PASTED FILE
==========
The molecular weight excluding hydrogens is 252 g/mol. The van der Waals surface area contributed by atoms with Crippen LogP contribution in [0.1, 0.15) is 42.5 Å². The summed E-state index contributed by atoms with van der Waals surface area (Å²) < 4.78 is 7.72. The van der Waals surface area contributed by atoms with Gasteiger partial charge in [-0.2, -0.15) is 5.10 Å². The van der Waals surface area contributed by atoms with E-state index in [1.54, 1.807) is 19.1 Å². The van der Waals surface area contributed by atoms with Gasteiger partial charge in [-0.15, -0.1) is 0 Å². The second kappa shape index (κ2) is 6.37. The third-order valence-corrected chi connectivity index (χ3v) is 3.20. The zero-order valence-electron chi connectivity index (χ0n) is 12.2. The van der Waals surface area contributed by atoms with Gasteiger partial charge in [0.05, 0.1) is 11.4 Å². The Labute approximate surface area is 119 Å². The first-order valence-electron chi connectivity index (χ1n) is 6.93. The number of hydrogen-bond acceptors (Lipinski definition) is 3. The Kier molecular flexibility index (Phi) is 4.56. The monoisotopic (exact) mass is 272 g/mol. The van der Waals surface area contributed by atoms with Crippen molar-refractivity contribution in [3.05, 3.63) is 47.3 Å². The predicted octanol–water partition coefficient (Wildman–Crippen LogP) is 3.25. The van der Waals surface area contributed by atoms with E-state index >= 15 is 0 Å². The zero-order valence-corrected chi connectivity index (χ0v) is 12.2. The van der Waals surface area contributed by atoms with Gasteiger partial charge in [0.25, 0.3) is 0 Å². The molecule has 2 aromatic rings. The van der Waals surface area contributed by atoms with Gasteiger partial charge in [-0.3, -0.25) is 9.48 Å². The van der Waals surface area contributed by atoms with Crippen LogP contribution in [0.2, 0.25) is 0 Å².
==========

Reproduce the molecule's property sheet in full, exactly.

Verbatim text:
The molecular weight excluding hydrogens is 252 g/mol. The van der Waals surface area contributed by atoms with Crippen LogP contribution in [0.1, 0.15) is 42.5 Å². The summed E-state index contributed by atoms with van der Waals surface area (Å²) < 4.78 is 7.72. The van der Waals surface area contributed by atoms with Gasteiger partial charge in [-0.2, -0.15) is 5.10 Å². The van der Waals surface area contributed by atoms with E-state index in [1.54, 1.807) is 19.1 Å². The van der Waals surface area contributed by atoms with Gasteiger partial charge in [-0.15, -0.1) is 0 Å². The second kappa shape index (κ2) is 6.37. The third-order valence-corrected chi connectivity index (χ3v) is 3.20. The zero-order valence-electron chi connectivity index (χ0n) is 12.2. The van der Waals surface area contributed by atoms with Gasteiger partial charge in [0.05, 0.1) is 11.4 Å². The Labute approximate surface area is 119 Å². The first-order valence-electron chi connectivity index (χ1n) is 6.93. The number of hydrogen-bond acceptors (Lipinski definition) is 3. The Kier molecular flexibility index (Phi) is 4.56. The monoisotopic (exact) mass is 272 g/mol. The van der Waals surface area contributed by atoms with Crippen molar-refractivity contribution in [3.05, 3.63) is 47.3 Å². The predicted octanol–water partition coefficient (Wildman–Crippen LogP) is 3.25. The van der Waals surface area contributed by atoms with E-state index >= 15 is 0 Å². The zero-order valence-corrected chi connectivity index (χ0v) is 12.2. The van der Waals surface area contributed by atoms with Gasteiger partial charge in [0.25, 0.3) is 0 Å². The molecule has 2 aromatic rings. The van der Waals surface area contributed by atoms with Gasteiger partial charge in [-0.3, -0.25) is 9.48 Å². The van der Waals surface area contributed by atoms with Crippen LogP contribution in [0.2, 0.25) is 0 Å².